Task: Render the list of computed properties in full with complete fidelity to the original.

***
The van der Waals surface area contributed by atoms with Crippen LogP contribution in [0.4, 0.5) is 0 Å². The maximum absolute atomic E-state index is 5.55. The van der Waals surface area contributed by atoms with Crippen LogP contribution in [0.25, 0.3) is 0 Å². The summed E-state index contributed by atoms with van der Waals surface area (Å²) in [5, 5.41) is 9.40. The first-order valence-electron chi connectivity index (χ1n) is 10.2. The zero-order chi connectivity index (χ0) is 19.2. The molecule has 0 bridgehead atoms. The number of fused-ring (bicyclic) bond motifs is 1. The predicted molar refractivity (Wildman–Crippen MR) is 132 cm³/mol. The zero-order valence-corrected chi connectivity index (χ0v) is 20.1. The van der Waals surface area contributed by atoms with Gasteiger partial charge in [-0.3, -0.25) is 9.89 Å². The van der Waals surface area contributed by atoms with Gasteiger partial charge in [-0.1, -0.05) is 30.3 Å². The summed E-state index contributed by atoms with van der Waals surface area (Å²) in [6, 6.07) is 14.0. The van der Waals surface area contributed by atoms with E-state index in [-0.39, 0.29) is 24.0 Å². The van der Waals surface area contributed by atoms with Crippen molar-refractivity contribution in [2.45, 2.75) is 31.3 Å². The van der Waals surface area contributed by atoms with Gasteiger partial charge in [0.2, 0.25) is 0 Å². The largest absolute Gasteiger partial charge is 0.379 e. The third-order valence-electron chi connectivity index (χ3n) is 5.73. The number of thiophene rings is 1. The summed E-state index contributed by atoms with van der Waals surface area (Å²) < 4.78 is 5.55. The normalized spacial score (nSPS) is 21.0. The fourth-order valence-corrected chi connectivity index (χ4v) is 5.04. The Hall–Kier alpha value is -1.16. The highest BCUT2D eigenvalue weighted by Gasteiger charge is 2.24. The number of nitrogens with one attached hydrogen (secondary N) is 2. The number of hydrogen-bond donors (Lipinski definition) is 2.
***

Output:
The van der Waals surface area contributed by atoms with Crippen LogP contribution in [0.4, 0.5) is 0 Å². The maximum absolute atomic E-state index is 5.55. The van der Waals surface area contributed by atoms with Crippen LogP contribution in [0.25, 0.3) is 0 Å². The summed E-state index contributed by atoms with van der Waals surface area (Å²) in [5, 5.41) is 9.40. The first-order valence-electron chi connectivity index (χ1n) is 10.2. The zero-order chi connectivity index (χ0) is 19.2. The molecule has 0 bridgehead atoms. The number of fused-ring (bicyclic) bond motifs is 1. The predicted molar refractivity (Wildman–Crippen MR) is 132 cm³/mol. The zero-order valence-corrected chi connectivity index (χ0v) is 20.1. The van der Waals surface area contributed by atoms with Gasteiger partial charge in [-0.3, -0.25) is 9.89 Å². The van der Waals surface area contributed by atoms with Gasteiger partial charge in [-0.1, -0.05) is 30.3 Å². The summed E-state index contributed by atoms with van der Waals surface area (Å²) in [6, 6.07) is 14.0. The van der Waals surface area contributed by atoms with E-state index in [-0.39, 0.29) is 24.0 Å². The van der Waals surface area contributed by atoms with Crippen molar-refractivity contribution in [2.45, 2.75) is 31.3 Å². The van der Waals surface area contributed by atoms with Gasteiger partial charge in [0.2, 0.25) is 0 Å². The largest absolute Gasteiger partial charge is 0.379 e. The third-order valence-electron chi connectivity index (χ3n) is 5.73. The number of thiophene rings is 1. The summed E-state index contributed by atoms with van der Waals surface area (Å²) < 4.78 is 5.55. The normalized spacial score (nSPS) is 21.0. The fourth-order valence-corrected chi connectivity index (χ4v) is 5.04. The Hall–Kier alpha value is -1.16. The highest BCUT2D eigenvalue weighted by Gasteiger charge is 2.24. The number of nitrogens with one attached hydrogen (secondary N) is 2. The number of hydrogen-bond donors (Lipinski definition) is 2.